One sunny June Sunday in Manhattan’s Union Square, Jon Batiste spoke through a megaphone and a mask about “the need to implement systemic change and to avoid collective apathy.”
He then marched roughly a thousand people, including members of the Stay Human band he leads as music director of “The Late Show with Stephen Colbert,” up Sixth Avenue. He was just blocks from the Village Vanguard, the storied jazz club where he’d recorded two albums. He drew directly on the second-line tradition he learned as a boy, in New Orleans. He played and sang “Lift Every Voice and Sing,” composed more than a century ago and often referred to as the “Black National Anthem.” He segued into his latest single, “We Are,” a call-to-arms, he told me, “meant to confront the choice between profit and humanity, between freedom and the bondage of racism and all the terrible things that have been accepted and perpetuated in this country.”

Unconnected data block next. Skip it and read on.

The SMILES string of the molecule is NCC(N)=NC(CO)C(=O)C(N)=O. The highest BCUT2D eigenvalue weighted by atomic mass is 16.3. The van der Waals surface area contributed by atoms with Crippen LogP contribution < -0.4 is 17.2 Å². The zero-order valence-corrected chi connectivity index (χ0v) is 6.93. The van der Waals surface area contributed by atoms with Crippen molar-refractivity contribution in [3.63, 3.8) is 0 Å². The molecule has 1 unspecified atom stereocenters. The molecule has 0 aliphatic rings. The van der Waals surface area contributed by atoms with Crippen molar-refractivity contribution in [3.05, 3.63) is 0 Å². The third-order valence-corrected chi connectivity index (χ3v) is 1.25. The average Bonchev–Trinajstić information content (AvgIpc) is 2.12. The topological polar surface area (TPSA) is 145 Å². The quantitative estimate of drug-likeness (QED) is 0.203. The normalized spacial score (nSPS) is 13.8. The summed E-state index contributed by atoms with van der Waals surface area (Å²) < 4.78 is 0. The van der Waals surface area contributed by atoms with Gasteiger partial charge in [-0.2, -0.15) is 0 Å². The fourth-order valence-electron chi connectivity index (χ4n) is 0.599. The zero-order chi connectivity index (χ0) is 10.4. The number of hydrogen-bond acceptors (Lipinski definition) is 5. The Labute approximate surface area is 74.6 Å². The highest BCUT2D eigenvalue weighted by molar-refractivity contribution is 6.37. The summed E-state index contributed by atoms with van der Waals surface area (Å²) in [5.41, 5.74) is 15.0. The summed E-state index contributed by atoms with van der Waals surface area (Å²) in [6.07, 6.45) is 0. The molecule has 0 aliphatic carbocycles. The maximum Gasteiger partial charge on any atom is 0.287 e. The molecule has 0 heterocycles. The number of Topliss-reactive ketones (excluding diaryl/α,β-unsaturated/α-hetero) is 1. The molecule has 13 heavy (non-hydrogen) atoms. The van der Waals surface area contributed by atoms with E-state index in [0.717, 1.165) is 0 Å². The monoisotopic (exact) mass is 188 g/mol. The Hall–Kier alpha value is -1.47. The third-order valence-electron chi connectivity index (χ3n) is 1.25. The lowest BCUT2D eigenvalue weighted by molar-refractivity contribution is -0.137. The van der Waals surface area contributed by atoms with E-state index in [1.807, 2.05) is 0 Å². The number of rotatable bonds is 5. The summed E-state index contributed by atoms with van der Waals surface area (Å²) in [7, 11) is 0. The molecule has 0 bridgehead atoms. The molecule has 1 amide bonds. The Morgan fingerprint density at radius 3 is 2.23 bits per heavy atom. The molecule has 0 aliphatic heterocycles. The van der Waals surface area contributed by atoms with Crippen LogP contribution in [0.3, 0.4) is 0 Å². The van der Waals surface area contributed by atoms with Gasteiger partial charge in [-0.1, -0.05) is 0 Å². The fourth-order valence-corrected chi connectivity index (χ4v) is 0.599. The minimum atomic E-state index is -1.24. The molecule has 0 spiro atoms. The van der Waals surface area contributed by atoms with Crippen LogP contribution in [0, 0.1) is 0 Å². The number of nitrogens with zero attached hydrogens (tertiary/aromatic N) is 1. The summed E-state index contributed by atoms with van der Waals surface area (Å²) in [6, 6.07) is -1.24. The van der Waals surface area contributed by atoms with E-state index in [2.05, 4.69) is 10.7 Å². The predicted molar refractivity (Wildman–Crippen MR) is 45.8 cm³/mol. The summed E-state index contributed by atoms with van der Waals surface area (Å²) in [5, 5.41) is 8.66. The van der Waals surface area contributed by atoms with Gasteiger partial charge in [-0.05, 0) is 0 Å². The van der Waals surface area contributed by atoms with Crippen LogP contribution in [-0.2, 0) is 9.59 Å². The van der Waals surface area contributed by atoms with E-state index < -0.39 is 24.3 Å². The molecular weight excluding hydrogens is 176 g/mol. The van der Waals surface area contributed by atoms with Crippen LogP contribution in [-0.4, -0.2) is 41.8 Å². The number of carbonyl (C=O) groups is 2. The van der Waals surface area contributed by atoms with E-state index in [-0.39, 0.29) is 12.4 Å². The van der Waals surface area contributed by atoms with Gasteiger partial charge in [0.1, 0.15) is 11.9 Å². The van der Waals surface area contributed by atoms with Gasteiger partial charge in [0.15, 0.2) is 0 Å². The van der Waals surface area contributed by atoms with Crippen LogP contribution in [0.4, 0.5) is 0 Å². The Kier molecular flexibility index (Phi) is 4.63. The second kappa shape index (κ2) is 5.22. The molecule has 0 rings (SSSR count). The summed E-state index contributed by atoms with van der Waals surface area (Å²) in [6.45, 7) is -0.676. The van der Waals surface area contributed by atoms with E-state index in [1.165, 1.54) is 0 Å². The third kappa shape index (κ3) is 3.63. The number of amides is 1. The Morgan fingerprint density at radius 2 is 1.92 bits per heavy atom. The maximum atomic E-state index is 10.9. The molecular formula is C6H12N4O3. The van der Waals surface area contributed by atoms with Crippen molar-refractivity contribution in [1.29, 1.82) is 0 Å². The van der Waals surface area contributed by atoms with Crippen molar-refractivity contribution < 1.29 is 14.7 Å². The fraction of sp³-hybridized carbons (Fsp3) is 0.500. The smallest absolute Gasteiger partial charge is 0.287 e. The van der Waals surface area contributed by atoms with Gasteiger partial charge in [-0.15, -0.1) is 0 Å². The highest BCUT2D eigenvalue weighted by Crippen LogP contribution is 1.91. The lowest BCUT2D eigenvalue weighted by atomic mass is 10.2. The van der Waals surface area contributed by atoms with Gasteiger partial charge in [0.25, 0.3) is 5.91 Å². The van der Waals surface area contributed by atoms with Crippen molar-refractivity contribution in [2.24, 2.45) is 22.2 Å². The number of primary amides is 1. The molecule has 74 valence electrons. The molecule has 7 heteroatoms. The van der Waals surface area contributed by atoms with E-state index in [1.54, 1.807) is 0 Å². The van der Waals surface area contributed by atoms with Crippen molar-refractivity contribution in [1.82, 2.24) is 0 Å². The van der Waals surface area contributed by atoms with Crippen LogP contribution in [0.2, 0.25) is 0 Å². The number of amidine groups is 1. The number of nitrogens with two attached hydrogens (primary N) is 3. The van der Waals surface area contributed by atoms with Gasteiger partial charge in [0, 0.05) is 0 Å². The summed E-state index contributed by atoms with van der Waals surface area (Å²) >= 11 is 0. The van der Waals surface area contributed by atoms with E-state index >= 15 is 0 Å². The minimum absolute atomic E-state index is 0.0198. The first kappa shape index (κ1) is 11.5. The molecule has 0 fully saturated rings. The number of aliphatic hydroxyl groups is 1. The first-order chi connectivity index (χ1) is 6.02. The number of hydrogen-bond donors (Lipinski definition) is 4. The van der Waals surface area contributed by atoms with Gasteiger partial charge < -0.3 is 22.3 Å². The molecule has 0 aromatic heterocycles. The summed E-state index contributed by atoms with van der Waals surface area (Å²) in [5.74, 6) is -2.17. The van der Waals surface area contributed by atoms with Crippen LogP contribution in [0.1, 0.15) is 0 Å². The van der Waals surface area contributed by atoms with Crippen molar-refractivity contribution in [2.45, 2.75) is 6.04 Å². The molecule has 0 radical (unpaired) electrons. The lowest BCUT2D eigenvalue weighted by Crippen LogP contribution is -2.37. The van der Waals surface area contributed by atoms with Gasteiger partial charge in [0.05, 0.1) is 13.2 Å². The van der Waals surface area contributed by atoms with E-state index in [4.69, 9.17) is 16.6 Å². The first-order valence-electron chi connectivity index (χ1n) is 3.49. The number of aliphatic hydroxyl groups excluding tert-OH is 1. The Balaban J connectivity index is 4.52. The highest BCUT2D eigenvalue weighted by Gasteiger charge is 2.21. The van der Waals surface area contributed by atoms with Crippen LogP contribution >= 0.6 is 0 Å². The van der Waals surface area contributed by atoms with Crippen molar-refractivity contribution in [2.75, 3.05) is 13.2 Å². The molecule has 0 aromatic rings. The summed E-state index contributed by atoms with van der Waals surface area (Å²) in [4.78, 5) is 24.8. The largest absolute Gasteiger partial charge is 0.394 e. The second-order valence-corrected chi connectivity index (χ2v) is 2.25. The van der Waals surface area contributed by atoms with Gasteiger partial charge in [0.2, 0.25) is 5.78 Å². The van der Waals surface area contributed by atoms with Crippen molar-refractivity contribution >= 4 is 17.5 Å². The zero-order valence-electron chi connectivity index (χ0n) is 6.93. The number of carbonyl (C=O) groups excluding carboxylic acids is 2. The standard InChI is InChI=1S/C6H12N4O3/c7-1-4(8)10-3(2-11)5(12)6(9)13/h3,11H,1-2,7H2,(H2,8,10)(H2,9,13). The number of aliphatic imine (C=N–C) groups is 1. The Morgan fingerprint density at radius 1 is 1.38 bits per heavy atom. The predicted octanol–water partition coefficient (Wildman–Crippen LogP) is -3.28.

A week later Batiste sat at an upright piano in front of the Barclays Center in Brooklyn. Wearing a mask and bright-blue protective gloves, he played a version of “The Star-Spangled Banner.” Like the version he’d recorded for his 2013 album, “Social Music” it sounded playful, rollicking, chaotic, even threatening.
We talked on the phone about these protests and this moment.
What prompted you to head out to Union Square and lead a protest? Continue reading “COVID Conversations, Vol. 6: Jon Batiste”